Baby Got Horns


A new paper in tomorrow’s issue of Nature finds a surprisingly simple explanation for the variation in horn size among Soay sheep on an uninhabited Scottish isle. Because males with the biggest horns tend to win more battles, get access to more females, and therefore have higher reproductive success, we would expect that given such strong directional sexual selection there would be little variation left in terms of horn size.  Instead, horn size varies from really big to downright petite (scurred, see photo above).  So how is this variation maintained in light of strong directional selection for large horns?  A few hypotheses have been forwarded, but some of the most favored include good genes and genetic trade-offs. In the good genes hypothesis, many genes determine condition in males, and those in the best condition have the most sexually desirable trait. Because so many genes are involved there is great potential for mutation thus, variation is maintained.  In the genetic trade-off hypothesis there is a trade-off between natural and sexual selection (imagine if your horns got too long you wouldn’t be able to lift your head). 

Johnson et al. offer a 3rd hypothesis, although it is connected to the genetic trade-off hypothesis: heterozygote advantage.  Heterozygote advantage is a case in which heterozygous individuals that possess two different alleles (version of a gene) have greater fitness (survivorship and reproduction) than individuals that have two of the same alleles (homozygotes).  Probably the most famous example of heterozygote advantage is the case of sickle cell anemia (but see this blog on relaxed heterozygote advantage). Two copies of a mutated allele results in sickle-cell anemia while two copies of the wild-type allele makes individuals more susceptible to malaria.  One copy of each allele is ‘just right;’ those individuals have higher fitness because they are less susceptible to malaria nor do they suffer the ill effects of sickle-cell anemia.  While heterozygote advantage has been shown in a few cases of natural selection, this is the first evidence I’ve seen for heterozygote advantage in sexual selection.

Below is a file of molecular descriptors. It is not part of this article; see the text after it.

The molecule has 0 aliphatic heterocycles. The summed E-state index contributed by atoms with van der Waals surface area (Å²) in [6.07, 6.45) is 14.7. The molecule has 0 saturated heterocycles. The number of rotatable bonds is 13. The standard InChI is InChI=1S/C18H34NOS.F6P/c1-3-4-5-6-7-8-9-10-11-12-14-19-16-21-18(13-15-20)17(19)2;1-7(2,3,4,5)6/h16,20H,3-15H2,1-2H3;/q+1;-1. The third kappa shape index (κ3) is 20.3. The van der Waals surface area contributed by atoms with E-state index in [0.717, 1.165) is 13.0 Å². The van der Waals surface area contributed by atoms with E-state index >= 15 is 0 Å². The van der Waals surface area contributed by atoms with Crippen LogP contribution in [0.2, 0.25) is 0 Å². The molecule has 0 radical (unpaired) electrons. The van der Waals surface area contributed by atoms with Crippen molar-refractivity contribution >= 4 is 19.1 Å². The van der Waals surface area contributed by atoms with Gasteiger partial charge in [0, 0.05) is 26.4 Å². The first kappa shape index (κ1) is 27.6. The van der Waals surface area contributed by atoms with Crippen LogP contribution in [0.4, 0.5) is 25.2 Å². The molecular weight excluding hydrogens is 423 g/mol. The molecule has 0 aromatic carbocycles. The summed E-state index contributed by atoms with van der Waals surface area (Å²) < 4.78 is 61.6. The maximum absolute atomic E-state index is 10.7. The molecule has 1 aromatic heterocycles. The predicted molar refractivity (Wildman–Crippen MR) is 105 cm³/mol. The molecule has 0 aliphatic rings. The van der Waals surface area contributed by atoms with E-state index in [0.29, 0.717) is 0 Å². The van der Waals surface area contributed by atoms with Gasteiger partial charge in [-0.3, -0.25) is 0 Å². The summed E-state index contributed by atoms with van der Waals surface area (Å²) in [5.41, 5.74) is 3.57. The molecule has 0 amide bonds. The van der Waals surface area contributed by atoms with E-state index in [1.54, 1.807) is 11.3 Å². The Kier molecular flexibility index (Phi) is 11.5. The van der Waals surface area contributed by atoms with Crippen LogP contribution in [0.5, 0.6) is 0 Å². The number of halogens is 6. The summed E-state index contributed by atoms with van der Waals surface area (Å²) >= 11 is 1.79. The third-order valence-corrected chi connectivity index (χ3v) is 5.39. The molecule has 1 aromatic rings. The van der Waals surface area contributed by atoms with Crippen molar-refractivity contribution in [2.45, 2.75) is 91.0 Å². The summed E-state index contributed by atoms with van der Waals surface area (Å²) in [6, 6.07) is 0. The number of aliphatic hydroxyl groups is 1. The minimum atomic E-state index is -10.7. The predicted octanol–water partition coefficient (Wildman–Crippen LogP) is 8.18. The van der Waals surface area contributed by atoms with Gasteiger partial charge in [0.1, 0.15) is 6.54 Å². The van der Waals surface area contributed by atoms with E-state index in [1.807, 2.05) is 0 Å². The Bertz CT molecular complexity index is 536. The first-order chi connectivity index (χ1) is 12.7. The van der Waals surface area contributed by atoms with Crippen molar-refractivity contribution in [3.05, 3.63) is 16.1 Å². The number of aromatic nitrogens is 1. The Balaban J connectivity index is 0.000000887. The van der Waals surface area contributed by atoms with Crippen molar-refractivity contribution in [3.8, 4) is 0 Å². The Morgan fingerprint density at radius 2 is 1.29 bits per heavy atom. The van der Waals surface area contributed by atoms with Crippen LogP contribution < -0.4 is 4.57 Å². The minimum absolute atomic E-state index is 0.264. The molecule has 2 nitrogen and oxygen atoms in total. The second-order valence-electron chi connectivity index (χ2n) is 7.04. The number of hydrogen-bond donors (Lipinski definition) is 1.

So why has heterozygote advantage rarely been documented (and never before in sexual selection as far as I know)?  First, traits are rarely determined by a single gene.  In a previous article, Johnson and colleagues found that horn size was almost completely controlled by a single gene locus and it has only two alleles.  As long as an individual possesses one normal allele (Ho+), they have big horns.  Possession of two mutated alleles (HoP) results in less than impressive horns (see Figure from Johnson et al. above).  After genotyping and tracking the fitness of 1750 sheep, Johnson et al. found that individuals homozygous for HoP had significantly lower reproductive success than heterozygotes or those homozygous for Ho+.  Homozygotes for Ho+, however, had significantly lower survivorship than the other two genotypes.  Heterozygotes, then, get the mating AND survivorship advantage and thus have the highest fitness.  With heterozygotes being favored, the HoP allele is maintained in the population and scurred horn males remain.

So why are two copies of the Ho+ gene detrimental to survivorship? The authors argue that with big horns males spend more time fighting and defending their females and thus spend less time on feeding and other survivorship necessities.  I don’t find this argument compelling because it doesn’t explain how heterozygotes maintain high survivorship.  Likely the authors will need to explore exactly how this gene affects horn growth.  In mice the gene is known to play a role in both bone formation and male sexual development.  I’m guessing we’ll be seeing more from this research group soon.

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